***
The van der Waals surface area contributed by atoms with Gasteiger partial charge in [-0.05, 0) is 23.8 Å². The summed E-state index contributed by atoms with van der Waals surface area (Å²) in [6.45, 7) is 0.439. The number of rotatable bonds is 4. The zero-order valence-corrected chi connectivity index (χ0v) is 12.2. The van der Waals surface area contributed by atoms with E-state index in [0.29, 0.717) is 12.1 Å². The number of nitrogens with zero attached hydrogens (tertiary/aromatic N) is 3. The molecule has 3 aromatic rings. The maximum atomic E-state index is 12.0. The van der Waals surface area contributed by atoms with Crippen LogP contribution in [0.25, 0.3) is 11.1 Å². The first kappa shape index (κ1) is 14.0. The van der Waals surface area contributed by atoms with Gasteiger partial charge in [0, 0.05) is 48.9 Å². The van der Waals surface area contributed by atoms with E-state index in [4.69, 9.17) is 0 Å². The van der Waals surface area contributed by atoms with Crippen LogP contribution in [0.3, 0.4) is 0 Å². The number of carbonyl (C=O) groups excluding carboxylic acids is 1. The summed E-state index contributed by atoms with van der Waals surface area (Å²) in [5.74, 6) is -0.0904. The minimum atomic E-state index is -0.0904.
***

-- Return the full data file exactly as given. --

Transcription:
The van der Waals surface area contributed by atoms with Gasteiger partial charge in [-0.05, 0) is 23.8 Å². The summed E-state index contributed by atoms with van der Waals surface area (Å²) in [6.45, 7) is 0.439. The number of rotatable bonds is 4. The zero-order valence-corrected chi connectivity index (χ0v) is 12.2. The van der Waals surface area contributed by atoms with E-state index in [0.29, 0.717) is 12.1 Å². The number of nitrogens with zero attached hydrogens (tertiary/aromatic N) is 3. The molecule has 3 aromatic rings. The maximum atomic E-state index is 12.0. The van der Waals surface area contributed by atoms with Crippen LogP contribution in [0.25, 0.3) is 11.1 Å². The first kappa shape index (κ1) is 14.0. The van der Waals surface area contributed by atoms with Gasteiger partial charge in [0, 0.05) is 48.9 Å². The van der Waals surface area contributed by atoms with E-state index in [4.69, 9.17) is 0 Å². The van der Waals surface area contributed by atoms with Crippen LogP contribution in [0.3, 0.4) is 0 Å². The number of carbonyl (C=O) groups excluding carboxylic acids is 1. The summed E-state index contributed by atoms with van der Waals surface area (Å²) in [5.74, 6) is -0.0904. The minimum atomic E-state index is -0.0904.